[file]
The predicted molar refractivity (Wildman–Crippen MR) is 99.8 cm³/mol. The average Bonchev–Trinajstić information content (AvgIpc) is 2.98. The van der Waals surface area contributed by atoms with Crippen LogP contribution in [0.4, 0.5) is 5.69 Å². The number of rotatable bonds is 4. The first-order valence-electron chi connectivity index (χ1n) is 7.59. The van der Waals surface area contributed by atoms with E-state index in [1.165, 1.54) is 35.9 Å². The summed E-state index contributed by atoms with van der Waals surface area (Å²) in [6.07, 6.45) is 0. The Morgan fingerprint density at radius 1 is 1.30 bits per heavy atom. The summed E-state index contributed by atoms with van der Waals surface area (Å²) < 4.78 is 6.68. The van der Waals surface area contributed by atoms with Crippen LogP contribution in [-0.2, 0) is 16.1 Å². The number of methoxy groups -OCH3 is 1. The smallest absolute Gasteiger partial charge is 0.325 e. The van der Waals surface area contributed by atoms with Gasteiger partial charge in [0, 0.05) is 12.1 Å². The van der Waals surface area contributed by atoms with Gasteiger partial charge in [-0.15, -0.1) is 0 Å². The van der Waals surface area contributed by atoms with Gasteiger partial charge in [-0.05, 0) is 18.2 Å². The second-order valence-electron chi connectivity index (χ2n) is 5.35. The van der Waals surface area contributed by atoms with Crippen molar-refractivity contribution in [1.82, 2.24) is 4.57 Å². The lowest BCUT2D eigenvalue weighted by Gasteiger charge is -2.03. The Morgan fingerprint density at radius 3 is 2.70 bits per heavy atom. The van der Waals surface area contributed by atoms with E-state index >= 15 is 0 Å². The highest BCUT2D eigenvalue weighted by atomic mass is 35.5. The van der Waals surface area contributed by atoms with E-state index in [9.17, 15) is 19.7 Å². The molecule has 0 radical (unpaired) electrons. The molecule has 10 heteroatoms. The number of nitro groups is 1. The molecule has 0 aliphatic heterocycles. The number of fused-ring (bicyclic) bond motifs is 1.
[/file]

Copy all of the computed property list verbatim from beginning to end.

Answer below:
The predicted molar refractivity (Wildman–Crippen MR) is 99.8 cm³/mol. The average Bonchev–Trinajstić information content (AvgIpc) is 2.98. The van der Waals surface area contributed by atoms with Crippen LogP contribution in [0.4, 0.5) is 5.69 Å². The number of rotatable bonds is 4. The first-order valence-electron chi connectivity index (χ1n) is 7.59. The van der Waals surface area contributed by atoms with E-state index in [1.165, 1.54) is 35.9 Å². The summed E-state index contributed by atoms with van der Waals surface area (Å²) in [6.07, 6.45) is 0. The Morgan fingerprint density at radius 1 is 1.30 bits per heavy atom. The summed E-state index contributed by atoms with van der Waals surface area (Å²) < 4.78 is 6.68. The van der Waals surface area contributed by atoms with Crippen LogP contribution in [-0.2, 0) is 16.1 Å². The number of methoxy groups -OCH3 is 1. The smallest absolute Gasteiger partial charge is 0.325 e. The van der Waals surface area contributed by atoms with Gasteiger partial charge in [0, 0.05) is 12.1 Å². The van der Waals surface area contributed by atoms with Gasteiger partial charge in [-0.15, -0.1) is 0 Å². The van der Waals surface area contributed by atoms with Gasteiger partial charge in [-0.05, 0) is 18.2 Å². The second-order valence-electron chi connectivity index (χ2n) is 5.35. The van der Waals surface area contributed by atoms with Crippen molar-refractivity contribution in [1.82, 2.24) is 4.57 Å². The lowest BCUT2D eigenvalue weighted by Gasteiger charge is -2.03. The Morgan fingerprint density at radius 3 is 2.70 bits per heavy atom. The van der Waals surface area contributed by atoms with E-state index >= 15 is 0 Å². The highest BCUT2D eigenvalue weighted by atomic mass is 35.5. The van der Waals surface area contributed by atoms with E-state index in [9.17, 15) is 19.7 Å². The molecule has 0 radical (unpaired) electrons. The molecule has 10 heteroatoms. The number of nitro groups is 1. The molecule has 0 aliphatic heterocycles. The number of fused-ring (bicyclic) bond motifs is 1.